Conshohocken--(WTXF)-After five decades together a couple receives the opportunity to greet Pope Francis Upon his arrival in Philadelphia.
Montgomery County couple,John and Kathy McCarthy's dedication to each other is getting a lot of recognition, and it's earned them a special meeting with the Pope when he comes to Philadelphia this weekend.
"I think we were always meant to be married. That's what you keep telling me," Kathy said of her marriage.
She was 21 and John was 24 when he proposed in his 1954 Corvette, that's still tucked away in the garage.
"She actually proposed to me. She said, 'Where's the ring? It was a mutual agreement,'"' John joked.
They married in May of 1963 in St. Matthew Church where they are still members.
The couple also raised four children, and now have nine grandchildren ages 7 to 16.
Their secret to a long and happy relationship (besides a sense of humor)?
"I think its understanding--best friends, best friends," Kathy said. "It wasn't perfect. It still isn't. Nothing is perfect but we both knew when we kind of got married--This was going to be it."
Kathy and Johns devotion to their marriage and their church is why they are among three couples who will greet Pope Francis at the Basilica of Saint Peter and Paul on Saturday.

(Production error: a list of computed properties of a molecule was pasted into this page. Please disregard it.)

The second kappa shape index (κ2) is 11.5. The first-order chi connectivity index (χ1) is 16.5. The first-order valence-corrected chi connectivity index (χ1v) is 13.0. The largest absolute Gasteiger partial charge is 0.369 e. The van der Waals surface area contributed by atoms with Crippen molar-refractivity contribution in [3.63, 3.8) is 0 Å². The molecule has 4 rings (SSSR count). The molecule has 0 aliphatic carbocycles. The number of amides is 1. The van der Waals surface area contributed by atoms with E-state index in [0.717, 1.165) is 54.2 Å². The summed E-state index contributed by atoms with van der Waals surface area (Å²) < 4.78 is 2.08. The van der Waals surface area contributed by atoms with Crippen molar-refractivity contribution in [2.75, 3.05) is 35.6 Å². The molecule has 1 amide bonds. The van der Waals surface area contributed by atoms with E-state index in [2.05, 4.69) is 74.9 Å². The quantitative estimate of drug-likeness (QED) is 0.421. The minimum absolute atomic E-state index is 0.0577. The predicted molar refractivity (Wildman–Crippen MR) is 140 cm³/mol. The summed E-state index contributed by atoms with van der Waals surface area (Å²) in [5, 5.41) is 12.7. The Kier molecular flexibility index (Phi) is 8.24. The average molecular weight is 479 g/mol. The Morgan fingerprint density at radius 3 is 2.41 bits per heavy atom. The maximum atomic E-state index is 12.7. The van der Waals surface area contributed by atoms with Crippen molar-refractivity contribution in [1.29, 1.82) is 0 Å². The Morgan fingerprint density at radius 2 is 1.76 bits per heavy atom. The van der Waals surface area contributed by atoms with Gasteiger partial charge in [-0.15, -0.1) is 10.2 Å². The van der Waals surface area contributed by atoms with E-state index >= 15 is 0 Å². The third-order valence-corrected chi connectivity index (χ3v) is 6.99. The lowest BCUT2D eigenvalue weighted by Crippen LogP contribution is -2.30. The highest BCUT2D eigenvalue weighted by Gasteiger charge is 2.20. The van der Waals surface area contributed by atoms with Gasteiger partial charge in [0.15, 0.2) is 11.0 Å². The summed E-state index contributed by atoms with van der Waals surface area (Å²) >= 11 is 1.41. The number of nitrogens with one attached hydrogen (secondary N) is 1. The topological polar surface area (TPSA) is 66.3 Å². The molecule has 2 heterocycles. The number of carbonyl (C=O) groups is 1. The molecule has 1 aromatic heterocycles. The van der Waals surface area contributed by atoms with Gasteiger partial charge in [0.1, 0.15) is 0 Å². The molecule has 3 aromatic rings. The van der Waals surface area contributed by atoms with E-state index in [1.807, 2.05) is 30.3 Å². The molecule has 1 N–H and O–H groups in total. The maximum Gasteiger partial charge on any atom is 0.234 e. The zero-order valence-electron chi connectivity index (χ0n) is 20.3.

"This is...this is...the word is unbelievable. Every day it gets closer I get more excited," the couple said of this opportunity.
Father Thomas Heron, the McCarthy's priest at St. Matthew, says they were the first couple he thought of because of their love for each other and the church.
"They're down to earth, they're simple. I think they reflect the same virtues of Pope Francis, humility, hilarity- great hospitality," Father Heron said. "It's a great reward from God that we are going to be this close to his vicor on earth, the person in place of him on earth."
But what will the couple say to Pope Francis if they get the chance?
"It's so great to meet you, we've been waiting for you," Kathy McCarthy answered.
"I know that it will be a warm and lasting exchange. They may not be able to communicate in Spanish or English, but the contact will last forever," Father Heron says.